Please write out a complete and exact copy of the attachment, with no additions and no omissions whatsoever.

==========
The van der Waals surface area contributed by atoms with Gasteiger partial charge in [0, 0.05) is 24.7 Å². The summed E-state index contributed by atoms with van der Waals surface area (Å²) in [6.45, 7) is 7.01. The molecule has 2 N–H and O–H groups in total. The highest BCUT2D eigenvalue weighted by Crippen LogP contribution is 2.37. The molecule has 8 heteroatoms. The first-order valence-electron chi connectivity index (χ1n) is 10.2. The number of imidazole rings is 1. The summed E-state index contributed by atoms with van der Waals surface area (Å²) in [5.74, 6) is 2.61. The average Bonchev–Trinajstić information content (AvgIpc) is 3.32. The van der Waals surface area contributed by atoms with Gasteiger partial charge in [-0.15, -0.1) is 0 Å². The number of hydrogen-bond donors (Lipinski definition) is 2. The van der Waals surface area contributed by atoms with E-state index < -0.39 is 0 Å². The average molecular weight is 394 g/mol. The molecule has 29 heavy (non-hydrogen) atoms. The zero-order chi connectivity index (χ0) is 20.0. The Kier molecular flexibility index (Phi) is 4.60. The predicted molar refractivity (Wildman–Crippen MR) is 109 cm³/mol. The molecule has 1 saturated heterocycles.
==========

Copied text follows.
The van der Waals surface area contributed by atoms with Gasteiger partial charge in [0, 0.05) is 24.7 Å². The summed E-state index contributed by atoms with van der Waals surface area (Å²) in [6.45, 7) is 7.01. The molecule has 2 N–H and O–H groups in total. The highest BCUT2D eigenvalue weighted by Crippen LogP contribution is 2.37. The molecule has 8 heteroatoms. The first-order valence-electron chi connectivity index (χ1n) is 10.2. The number of imidazole rings is 1. The summed E-state index contributed by atoms with van der Waals surface area (Å²) in [5.74, 6) is 2.61. The average Bonchev–Trinajstić information content (AvgIpc) is 3.32. The van der Waals surface area contributed by atoms with Gasteiger partial charge in [-0.15, -0.1) is 0 Å². The number of hydrogen-bond donors (Lipinski definition) is 2. The van der Waals surface area contributed by atoms with E-state index < -0.39 is 0 Å². The average molecular weight is 394 g/mol. The molecule has 29 heavy (non-hydrogen) atoms. The zero-order chi connectivity index (χ0) is 20.0. The Kier molecular flexibility index (Phi) is 4.60. The predicted molar refractivity (Wildman–Crippen MR) is 109 cm³/mol. The molecule has 1 saturated heterocycles.